Tuffshed-ification: Phase 2

Posted on October 29, 2018



Last month, the city council passed a city administrator’s office-recommended proposal to create a tuffshed encampment at Lake Merritt. Though it was the city’s 4th homeless camp, passing the legislation necessary to enact the Lake Merritt Tuff Sheds marked a new phase in the city’s homeless intervention strategy–or rather, it marked a phase of now clearly identifying these efforts as a homeless management strategy.

The city’s Tuffshedification policy began with Potemkin pilot processes–the Magnolia permitted camp was the first step. The city and state’s declaration of a shelter crisis in 2017 lowered legal standards for emergency housing to combat homelessness, which set the stage for the next step, the Castro Tuff Shed Camp. Castro followed the general blueprint of Magnolia, especially in using the city encampment as the means of eradicating an existing nearby encampment. In many ways the second Tuff Shed camp–Northgate–marked the end of the testing phase for Tuffshedification.

Northgate’s clear master plan of phased clearing of large existing camps, partnered with concurrent phased relocation in the Tuff Shed camps has become the standard operating procedure for Schaaf and the City Administrator’s Tuff Shed plan. The Tuff Sheds are now clearly described by the city administrator’s office (CAO) primarily as “resolutions” to current encampments, not as city interventions to ameliorate the impact of homelessness.

On October 30th, the city council will hear and vote on a resolution from the CAO that will aggressively expand the blueprint of Tuffshedification with three new encampments using the same “resolution” model–the eradication of an existing camp with a new city camp nearby. The new resolution potentially extends the “resolution” model on several large RV and vehicle street camps, proposing the creation of “safe parking” as a way of “resolving” RV/V encampments the city has deemed problematic. It’s not yet clear whether the city will more aggressively enforce local ordinances around long-term parking around the proposed sanctioned RV/V parks–but if the methodology behind the tuff shed camps is any indicator, its likely. The language around the RV/V portion of the ordinance does indicate that the city intends not just to offer the safe haven sites not just as one alternative to parking on the street in these areas, but the only alternative.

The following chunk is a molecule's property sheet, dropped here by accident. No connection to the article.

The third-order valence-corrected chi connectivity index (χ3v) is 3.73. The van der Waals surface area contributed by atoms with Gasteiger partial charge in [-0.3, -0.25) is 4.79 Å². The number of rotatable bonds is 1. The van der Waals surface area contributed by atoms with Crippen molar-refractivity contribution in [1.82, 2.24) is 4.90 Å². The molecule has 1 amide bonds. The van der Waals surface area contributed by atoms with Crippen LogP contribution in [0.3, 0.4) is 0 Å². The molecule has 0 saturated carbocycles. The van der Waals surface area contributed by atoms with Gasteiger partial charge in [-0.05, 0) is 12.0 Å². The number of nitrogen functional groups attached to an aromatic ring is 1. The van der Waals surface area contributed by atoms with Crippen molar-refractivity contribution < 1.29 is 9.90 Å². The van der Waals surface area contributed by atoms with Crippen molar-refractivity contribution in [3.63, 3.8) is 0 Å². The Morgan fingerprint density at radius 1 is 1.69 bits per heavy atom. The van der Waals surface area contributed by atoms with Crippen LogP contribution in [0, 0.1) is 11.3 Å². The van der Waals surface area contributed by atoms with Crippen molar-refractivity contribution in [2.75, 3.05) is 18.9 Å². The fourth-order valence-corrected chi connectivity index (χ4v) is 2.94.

Several features of the Phase 2 Tuffshedification made possible by the resolution to be voted on October 30th city council session are noteworthy:

Tuff Sheds on City Property with HEAP Funds Will No Longer Need Authorization: The CAO is asking for council permission to disburse the HEAP funding for its Tuff Shed and RV/V regime. It’s also asking for council permission to enter into contracts with Caltrans, possibly Peralta, Lao Family Center, and various unnamed service providers currently operating, and yet to be contracted for designated expanded tuff shed, RV/V programs (and expanded shelter operation). CAO will enter into a lease contract with Caltrans and Peralta for the tuff shed and RV/V camps on their property, service providers will do the rest.

But one thing CAO are not asking for is the permission to use city property for the creation of tuff shed encampments with the HEAP funds. The CAO will be able to use the funding at its own discretion for Tuff Sheds on city land–the proposed locations could even be changed. CAO are also asking for permission to enter into no-bid contracts with any service providers, so no further city council agreements will be necessary for the expansion of service provision with HEAP funds or any other donated funds. All of this means that a yes vote on this resolution will give the CAO the power to pay anyone to run tuff sheds on any city property it likes in any city-owned location chosen.


More and More Planning and Efforts are Being Directed to East Oakland:
CAO is apparently planning to split the permitted encampment at 23rd Avenue in East Oakland, which took in a large number of campers from areas in downtown Oakland into two separate encampments on two seperate city owned parcels–both in East Oakland. The city proposes using a city owned open lot on International Boulevard off of Derby Street for a large group from 23rd ave. Another smaller portion will have a hybrid model run by Lao Family Community Development–a local non-profit–and a group of activists calling themselves The Village to be placed on a neglected city lot which once housed the Miller Library before it burned down. Its worth noting that a smaller autonomous homeless encampment pre-dated the current 23rd avenue encampment, but that the expansion of the population came largely from closed camps in downtown and adjacent areas.

Two of the city’s four proposed RV/V safe parking camps are planned for city owned land in East Oakland. One is adjacent to the Coliseum close to a series of curb-side RV encampments. The other camp will replace a large set of RV/V encampments around the Home Depot/24 Hour Fitness stores, 880 and High Street. All of the current CAO-recommended “resolutions” that will place Tuff Sheds on city-owned land are in East Oakland.


As the Period for Tuff Sheds End, the City Can Shift People to Other Encampments: The city’s legislation implies that other tuff sheds may be used to house the population at Castro street as that Tuff Shed camp’s term sunsets. What that could mean in a larger context, especially given the CAO’s over-arching “resolution” goal, is that slowly downtown Oakland’s homeless population may be moved further east into city tuff shed camps. Its worth noting that 2/3 of the city’s list of possible tuff shed and RV/V parking camp sites are located in East Oakland according to the legislation’s accompanying report.


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